City Lock - Storefront Locksmith and Boulder Based Mobile Locksmiths
Call Us At: (303) 444-4407
Do It Yourself Tips
Ask the Locksmith: Common Questions
Wed September 2, 2015
Q. Can I save money by changing my locks myself? If your locks are in good working order, and you are reasonably handy; you can bring them to our service center in Boulder for re-keying. We often will do this while you wait. You can bring in knobs one day, and deadbolts another ( If both are lockable ). Should all this be too daunting, you can always call and arrange to have us come to you. We offer real-time convenient appointments. We endeavor to be 5 minutes early, whenever possible.
If you are not within a reasonable drive distance from your City Lock in Boulder, please look for a locksmith Find A Locksmith. This locksmith resource is a free service of the Associated Locksmiths of America. A.L.O.A. is the ONLY US nonprofit, national association representing locksmiths.
Wed September 2, 2015
Q: My door knob often "sticks," or feels like it's locked, even when I know the door is unlocked. What causes this and how can it be fixed? Let us examine the symptoms, explain the cause, and supply simple do-it-yourself solutions that will save you an unnecessary visit from a professional locksmith.In many office and industrial settings, steel and wood doors are set into a steel frame. Often, the door is intended to have silencers or cushions; but they were either never installed, or wore away over time. You may notice three small holes along the door frame. Door silencers perform two jobs: Firstly, as their name implies; they muffle the closing of a door by preventing the surface of the door from directly hitting the obvious contact point of the door frame, called the stop. Second, and more importantly, the silencer provides the correct alignment to the centerline of the strike plate. The door knob or lever has a latch that protrudes from the edge of the door. Imagine a line down the center of the door edge, and a similar line on the door frame, centered vertically between the two screws that hold the strike plate to the jamb. These two lines must be almost exactly aligned when door is closed for the latch to properly engage. The vertical center line on the frame is generally measured from the silencer, not the stop!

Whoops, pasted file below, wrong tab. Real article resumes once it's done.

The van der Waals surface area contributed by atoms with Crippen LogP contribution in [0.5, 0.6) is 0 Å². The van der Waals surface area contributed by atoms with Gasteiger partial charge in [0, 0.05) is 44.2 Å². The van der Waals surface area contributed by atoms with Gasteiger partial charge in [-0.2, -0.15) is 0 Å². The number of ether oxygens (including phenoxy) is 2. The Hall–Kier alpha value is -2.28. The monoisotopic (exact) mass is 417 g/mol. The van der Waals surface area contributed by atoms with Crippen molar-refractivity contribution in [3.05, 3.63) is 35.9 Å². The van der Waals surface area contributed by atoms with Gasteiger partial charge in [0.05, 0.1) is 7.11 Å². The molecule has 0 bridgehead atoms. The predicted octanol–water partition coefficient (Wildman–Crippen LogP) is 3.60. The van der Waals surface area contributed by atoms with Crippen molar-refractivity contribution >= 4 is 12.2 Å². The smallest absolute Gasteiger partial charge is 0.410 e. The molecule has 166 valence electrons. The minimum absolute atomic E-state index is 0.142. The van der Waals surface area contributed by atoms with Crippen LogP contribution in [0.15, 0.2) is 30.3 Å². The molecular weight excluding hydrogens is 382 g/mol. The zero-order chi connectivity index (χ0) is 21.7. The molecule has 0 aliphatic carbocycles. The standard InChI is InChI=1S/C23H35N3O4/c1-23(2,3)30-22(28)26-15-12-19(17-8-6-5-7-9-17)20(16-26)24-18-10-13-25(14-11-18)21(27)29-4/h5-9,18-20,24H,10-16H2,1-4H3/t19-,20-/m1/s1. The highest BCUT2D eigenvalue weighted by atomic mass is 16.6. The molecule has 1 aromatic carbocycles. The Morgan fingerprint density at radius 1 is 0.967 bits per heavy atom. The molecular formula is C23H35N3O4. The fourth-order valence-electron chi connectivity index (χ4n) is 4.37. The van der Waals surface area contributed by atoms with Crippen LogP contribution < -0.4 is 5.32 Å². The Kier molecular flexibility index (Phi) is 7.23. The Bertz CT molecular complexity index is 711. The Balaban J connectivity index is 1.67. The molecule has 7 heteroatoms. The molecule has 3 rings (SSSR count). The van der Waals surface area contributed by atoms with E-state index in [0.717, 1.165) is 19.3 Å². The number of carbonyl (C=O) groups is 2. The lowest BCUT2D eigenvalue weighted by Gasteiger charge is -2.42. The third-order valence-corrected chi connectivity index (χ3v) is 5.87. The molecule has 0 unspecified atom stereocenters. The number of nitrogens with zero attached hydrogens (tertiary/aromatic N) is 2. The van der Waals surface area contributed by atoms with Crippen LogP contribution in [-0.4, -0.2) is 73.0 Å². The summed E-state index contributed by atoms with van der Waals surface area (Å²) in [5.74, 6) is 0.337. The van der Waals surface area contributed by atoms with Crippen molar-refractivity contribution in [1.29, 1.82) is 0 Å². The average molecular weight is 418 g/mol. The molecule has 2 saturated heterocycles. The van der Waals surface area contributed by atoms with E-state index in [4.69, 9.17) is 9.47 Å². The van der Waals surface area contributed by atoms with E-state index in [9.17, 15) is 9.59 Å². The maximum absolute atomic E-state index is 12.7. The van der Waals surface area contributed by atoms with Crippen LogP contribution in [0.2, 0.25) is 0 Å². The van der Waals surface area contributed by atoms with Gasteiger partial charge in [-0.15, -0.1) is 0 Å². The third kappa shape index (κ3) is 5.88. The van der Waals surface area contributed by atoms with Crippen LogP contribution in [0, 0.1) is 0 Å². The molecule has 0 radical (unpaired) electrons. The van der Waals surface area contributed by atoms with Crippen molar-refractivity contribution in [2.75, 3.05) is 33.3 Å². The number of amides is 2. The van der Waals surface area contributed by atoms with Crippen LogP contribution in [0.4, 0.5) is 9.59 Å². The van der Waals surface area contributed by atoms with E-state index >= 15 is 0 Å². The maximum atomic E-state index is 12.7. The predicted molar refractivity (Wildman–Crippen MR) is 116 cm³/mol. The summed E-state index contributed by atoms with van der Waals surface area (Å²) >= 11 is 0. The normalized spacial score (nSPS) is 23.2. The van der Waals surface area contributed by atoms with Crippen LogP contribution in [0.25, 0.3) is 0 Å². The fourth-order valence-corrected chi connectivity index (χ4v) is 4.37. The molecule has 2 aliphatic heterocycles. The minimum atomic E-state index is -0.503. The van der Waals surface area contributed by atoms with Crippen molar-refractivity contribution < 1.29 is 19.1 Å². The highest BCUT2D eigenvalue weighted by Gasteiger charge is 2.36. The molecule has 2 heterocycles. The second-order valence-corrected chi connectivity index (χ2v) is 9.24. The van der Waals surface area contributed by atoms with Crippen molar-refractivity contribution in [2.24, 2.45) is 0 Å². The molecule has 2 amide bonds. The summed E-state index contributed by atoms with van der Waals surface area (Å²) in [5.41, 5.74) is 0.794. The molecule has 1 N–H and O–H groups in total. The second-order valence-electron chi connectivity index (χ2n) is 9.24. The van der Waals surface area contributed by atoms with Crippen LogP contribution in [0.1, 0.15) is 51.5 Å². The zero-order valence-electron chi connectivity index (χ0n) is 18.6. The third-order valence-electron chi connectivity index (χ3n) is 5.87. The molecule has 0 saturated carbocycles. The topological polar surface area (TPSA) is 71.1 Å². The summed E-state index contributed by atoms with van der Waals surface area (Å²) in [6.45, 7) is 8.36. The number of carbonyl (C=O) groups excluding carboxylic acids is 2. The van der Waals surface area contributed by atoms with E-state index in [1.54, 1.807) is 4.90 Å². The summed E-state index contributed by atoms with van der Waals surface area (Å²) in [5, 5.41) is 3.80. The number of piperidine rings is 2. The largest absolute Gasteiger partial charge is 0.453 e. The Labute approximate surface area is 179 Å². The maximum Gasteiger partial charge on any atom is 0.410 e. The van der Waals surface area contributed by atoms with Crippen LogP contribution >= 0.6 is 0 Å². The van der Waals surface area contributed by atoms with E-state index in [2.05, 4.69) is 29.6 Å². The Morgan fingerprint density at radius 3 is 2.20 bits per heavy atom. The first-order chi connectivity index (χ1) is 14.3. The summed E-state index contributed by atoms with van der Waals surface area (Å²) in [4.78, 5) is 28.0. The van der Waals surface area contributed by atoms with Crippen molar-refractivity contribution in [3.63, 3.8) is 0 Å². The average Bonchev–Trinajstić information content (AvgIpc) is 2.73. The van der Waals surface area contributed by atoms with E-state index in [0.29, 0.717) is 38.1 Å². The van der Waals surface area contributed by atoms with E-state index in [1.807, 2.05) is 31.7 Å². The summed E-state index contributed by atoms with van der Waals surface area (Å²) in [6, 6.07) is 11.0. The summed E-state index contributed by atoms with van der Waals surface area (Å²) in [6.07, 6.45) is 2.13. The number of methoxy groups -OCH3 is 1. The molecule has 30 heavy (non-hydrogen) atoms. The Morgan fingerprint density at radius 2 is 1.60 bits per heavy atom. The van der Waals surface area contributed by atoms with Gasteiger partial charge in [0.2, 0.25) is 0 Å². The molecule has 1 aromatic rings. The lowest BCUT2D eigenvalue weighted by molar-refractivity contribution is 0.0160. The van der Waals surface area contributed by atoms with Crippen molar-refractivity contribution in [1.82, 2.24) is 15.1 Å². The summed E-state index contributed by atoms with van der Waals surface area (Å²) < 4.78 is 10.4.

Where it all goes wrong: If you look at a latch from a keyed lock, you will notice a large beveled part, and a narrow blunt piece. The blunt piece is called the deadlatch trigger. When the door is closed, the trigger stays retracted (which prevents "credit card entry") and only the larger beveled piece of the latch enters the strike plate cavity on the door frame. Should the door close in too far, the deadlatch trigger may drop into the strike plate cavity with the beveled latch causing the door to jam or stick.
Fixing the Problem on Commercial Doors: I recommend getting replacement silencers or, as a very good substitute, pick up an assortment of cork in different thicknesses, 3/16", 1/4" and 5/16". Glue the cork piece in the thickness that fits best to three spots along the frame: top and bottom and middle. Use an adhesive such as Household Goop (TM) to secure the cork silencers to the frame. Residential Doors suffer a similar symptom. These doors do not use silencers, but have a continuous compressible weatherstrip. These doors need to be deal with in another manner. If you have any questions about locks, door issues, or other such troublesome devices, please don't hesitate to email us at firstname.lastname@example.org, or call us at 303-444-4407.